I highly recommend this book!
Disclosure of Material Connection: I received this book free from the publisher through the BookSneeze.com <http://BookSneeze.com> book review bloggers program. I was not required to write a positive review. The opinions I have expressed are my own. I am disclosing this in accordance with the Federal Trade Commission’s 16 CFR, Part 255 <http://www.access.gpo.gov/nara/cfr/waisidx_03/16cfr255_03.html> : “Guides Concerning the Use of Endorsements and Testimonials in Advertising.”
Therefore, beloved, since you are waiting for these, be diligent to be found by him without spot or blemish, and at peace. And count the patience of our Lord as salvation, just as our beloved brother Paul also wrote to you according to the wisdom given him, as he does in all his letters when he speaks in them of these matters. There are some things in them that are hard to understand, which the ignorant and unstable twist to their own destruction, as they do the other Scriptures. You therefore, beloved, knowing this beforehand, take care that you are not carried away with the error of lawless people and lose your own stability. But grow in the grace and knowledge of our Lord and Savior Jesus Christ. To him be the glory both now and to the day of eternity. Amen.
“External activities can’t change us, says Jesus, because sin comes from within, from our hearts. Our rituals might change our behavior for a while, but they can’t change our hearts.”—Tim Chester, You Can Change (via ryancollman)
“Christ did not die to forgive sinners who go on treasuring anything above seeing and savoring God. And people who would be happy in heaven if Christ were not there, will not be there. The gospel is not a way to get people to heaven; it is a way to get people to God. It’s a way of overcoming every obstacle to everlasting joy in God. If we don’t want God above all things, we have not been converted by the gospel.”—John Piper (God Is the Gospel: Meditations on God’s Love as the Gift of Himself) (via endodo4ever)
“An idolatrous attatchment can lead you to break any promise, rationalise any indiscretion, or betray any other allegiance, in order to hold on to it. It may drive you to violate all good and proper boundaries. To pratctice idolatry is to be a slave.”—Tim Keller (via peacenotwar)
“Let affliction come —God has chosen me. Poverty, you may stride in at my door —but God is in the house already, and He has chosen me. Sickness, you may intrude, but I have a basalm already —God has chosen me. Whatever befalls me in this vale of tears, I know that He has chosen me. Fear not, Christian, for Jesus is with you. In all your fiery trials His presence is both your comfort and safety. He will never leave one whom He has chosen for His own.”—Charles Spurgeon (via caitlinfaith)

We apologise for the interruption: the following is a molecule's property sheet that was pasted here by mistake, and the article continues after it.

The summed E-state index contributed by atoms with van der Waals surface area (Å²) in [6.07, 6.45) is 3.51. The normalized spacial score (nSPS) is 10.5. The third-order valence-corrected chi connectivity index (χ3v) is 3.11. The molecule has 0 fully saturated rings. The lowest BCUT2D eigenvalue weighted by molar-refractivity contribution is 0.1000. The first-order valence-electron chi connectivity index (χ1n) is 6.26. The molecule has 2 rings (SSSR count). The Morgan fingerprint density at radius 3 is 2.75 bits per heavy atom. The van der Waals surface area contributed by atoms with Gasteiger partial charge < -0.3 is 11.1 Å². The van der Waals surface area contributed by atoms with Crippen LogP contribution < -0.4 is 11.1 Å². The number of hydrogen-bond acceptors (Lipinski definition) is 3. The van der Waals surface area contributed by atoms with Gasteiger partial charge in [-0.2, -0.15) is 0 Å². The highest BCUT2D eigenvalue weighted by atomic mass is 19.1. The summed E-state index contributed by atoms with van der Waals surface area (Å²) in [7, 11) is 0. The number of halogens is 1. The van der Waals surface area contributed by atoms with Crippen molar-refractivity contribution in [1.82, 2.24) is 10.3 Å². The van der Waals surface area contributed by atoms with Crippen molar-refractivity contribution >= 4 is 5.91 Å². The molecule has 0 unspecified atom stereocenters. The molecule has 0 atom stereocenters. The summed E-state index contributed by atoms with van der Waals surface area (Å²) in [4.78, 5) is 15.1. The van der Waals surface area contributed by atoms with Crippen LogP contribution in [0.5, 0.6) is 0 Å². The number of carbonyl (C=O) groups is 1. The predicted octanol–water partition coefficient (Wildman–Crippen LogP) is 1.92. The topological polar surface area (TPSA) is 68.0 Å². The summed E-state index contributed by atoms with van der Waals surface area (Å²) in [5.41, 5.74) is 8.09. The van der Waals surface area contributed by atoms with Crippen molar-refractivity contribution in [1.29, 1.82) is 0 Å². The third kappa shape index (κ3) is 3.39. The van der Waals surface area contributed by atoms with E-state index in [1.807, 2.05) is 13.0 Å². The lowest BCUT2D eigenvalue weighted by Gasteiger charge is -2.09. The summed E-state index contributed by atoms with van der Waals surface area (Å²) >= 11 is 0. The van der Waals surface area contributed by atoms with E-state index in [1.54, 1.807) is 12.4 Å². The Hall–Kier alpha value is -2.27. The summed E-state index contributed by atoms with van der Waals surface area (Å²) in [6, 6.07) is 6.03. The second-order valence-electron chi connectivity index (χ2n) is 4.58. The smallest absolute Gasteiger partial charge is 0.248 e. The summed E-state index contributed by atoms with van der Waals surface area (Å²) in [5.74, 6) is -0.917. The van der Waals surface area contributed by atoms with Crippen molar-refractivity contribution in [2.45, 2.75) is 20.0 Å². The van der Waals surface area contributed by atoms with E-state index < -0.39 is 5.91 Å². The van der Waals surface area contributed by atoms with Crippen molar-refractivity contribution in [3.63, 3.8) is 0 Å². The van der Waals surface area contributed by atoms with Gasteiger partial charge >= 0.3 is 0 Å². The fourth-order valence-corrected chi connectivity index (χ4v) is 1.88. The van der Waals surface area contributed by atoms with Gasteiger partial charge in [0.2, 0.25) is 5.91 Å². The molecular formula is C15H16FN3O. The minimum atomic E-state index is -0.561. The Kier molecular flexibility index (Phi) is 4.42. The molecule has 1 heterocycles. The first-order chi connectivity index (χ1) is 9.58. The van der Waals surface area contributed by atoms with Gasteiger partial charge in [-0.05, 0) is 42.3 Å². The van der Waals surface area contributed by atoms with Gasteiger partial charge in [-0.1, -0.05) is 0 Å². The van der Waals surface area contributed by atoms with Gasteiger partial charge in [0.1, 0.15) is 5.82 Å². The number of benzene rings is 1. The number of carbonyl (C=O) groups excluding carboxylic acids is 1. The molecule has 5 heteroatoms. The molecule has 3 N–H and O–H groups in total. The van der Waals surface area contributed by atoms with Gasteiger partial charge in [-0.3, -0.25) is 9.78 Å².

It is appropriate for Christians to love their nation, to serve their country, and to seek the shalom of their city. It is not appropriate for us to confuse our national citizenship with our citizenship in the kingdom of God nor to attempt to confuse these two things by appropriating Christian terminology in the service of political zealotry.
Your plan for the anniversary of the September 11 attacks has recently come to my attention and I feel compelled, under the authority of Christ, burdened by the Holy Spirit by the clear command of Scripture in the Word of God to plead with you, in love, to repent from…
Don Whitney’s 10 Questions to Diagnose Your Spiritual Health, from the book of the same name:
1. Do you thirst for God? 2. Are you governed increasingly by God’s Word? 3. Are you more loving? 4. Are you more sensitive to God’s presence? 5. Do you have a growing concern for the spiritual and temporal needs of others? 6. Do you delight in the bride of Christ? 7. Are the spiritual disciplines increasingly important to you? 8. Do you still grieve over sin? 9. Are you a quicker forgiver? 10. Do you yearn for heaven and to be with Jesus?
“We shouldn’t worry about our lives, what we’ll eat, buy, or wear. God says the American dream is absolute foolishness. It’s exactly what Christians are doing and defending. God could take your life at any time. Don’t conform to the patterns of this world.”—Francis Chan (via shewashurrican)
“Our sin must be extremely horrible. Nothing reveals the gravity of sin like the cross… . It is impossible for us to face Christ’s cross with integrity and not to feel ashamed of ourselves… . For if there was no way by which the righteous God could righteously forgive our unrighteousness, except that he should bear it himself in Christ, it must be serious indeed.”—John Stott, The Cross of Christ.